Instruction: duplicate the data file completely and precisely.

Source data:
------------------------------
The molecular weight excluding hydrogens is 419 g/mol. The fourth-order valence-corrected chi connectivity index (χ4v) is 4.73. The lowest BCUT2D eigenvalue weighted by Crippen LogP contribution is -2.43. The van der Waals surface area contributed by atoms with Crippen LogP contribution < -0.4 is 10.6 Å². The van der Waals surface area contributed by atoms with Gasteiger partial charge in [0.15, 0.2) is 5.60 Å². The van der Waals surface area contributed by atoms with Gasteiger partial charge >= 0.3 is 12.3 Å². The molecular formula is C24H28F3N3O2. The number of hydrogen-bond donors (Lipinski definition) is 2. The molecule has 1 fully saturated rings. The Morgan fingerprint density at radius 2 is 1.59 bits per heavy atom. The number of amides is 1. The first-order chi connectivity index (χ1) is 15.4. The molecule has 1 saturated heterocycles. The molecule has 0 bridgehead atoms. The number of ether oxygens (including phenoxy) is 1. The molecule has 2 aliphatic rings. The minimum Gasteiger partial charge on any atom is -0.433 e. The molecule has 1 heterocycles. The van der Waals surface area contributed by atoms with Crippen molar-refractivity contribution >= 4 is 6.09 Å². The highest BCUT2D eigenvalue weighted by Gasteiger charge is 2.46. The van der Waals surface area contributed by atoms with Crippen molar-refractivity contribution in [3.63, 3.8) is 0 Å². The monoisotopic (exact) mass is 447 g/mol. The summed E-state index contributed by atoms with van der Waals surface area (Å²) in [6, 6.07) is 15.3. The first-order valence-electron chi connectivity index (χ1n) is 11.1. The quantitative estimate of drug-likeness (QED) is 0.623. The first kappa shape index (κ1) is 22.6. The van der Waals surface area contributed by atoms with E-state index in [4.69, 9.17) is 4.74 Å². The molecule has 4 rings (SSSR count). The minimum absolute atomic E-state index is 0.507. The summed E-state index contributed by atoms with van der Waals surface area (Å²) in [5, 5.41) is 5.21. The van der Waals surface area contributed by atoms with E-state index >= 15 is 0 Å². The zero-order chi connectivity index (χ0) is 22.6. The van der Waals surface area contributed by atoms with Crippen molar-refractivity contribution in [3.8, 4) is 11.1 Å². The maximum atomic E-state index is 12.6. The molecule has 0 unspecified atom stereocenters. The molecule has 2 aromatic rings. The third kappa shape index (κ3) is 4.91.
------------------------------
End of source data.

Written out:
The molecular weight excluding hydrogens is 419 g/mol. The fourth-order valence-corrected chi connectivity index (χ4v) is 4.73. The lowest BCUT2D eigenvalue weighted by Crippen LogP contribution is -2.43. The van der Waals surface area contributed by atoms with Crippen LogP contribution < -0.4 is 10.6 Å². The van der Waals surface area contributed by atoms with Gasteiger partial charge in [0.15, 0.2) is 5.60 Å². The van der Waals surface area contributed by atoms with Gasteiger partial charge >= 0.3 is 12.3 Å². The molecular formula is C24H28F3N3O2. The number of hydrogen-bond donors (Lipinski definition) is 2. The molecule has 1 fully saturated rings. The Morgan fingerprint density at radius 2 is 1.59 bits per heavy atom. The number of amides is 1. The first-order chi connectivity index (χ1) is 15.4. The molecule has 1 saturated heterocycles. The molecule has 0 bridgehead atoms. The number of ether oxygens (including phenoxy) is 1. The molecule has 2 aliphatic rings. The minimum Gasteiger partial charge on any atom is -0.433 e. The molecule has 1 heterocycles. The van der Waals surface area contributed by atoms with Crippen molar-refractivity contribution >= 4 is 6.09 Å². The highest BCUT2D eigenvalue weighted by Gasteiger charge is 2.46. The van der Waals surface area contributed by atoms with Crippen molar-refractivity contribution in [3.63, 3.8) is 0 Å². The monoisotopic (exact) mass is 447 g/mol. The summed E-state index contributed by atoms with van der Waals surface area (Å²) in [6, 6.07) is 15.3. The first-order valence-electron chi connectivity index (χ1n) is 11.1. The quantitative estimate of drug-likeness (QED) is 0.623. The first kappa shape index (κ1) is 22.6. The van der Waals surface area contributed by atoms with E-state index in [4.69, 9.17) is 4.74 Å². The molecule has 4 rings (SSSR count). The minimum absolute atomic E-state index is 0.507. The summed E-state index contributed by atoms with van der Waals surface area (Å²) in [5, 5.41) is 5.21. The van der Waals surface area contributed by atoms with E-state index >= 15 is 0 Å². The zero-order chi connectivity index (χ0) is 22.6. The van der Waals surface area contributed by atoms with Crippen molar-refractivity contribution in [3.8, 4) is 11.1 Å². The maximum atomic E-state index is 12.6. The molecule has 0 unspecified atom stereocenters. The molecule has 2 aromatic rings. The third kappa shape index (κ3) is 4.91.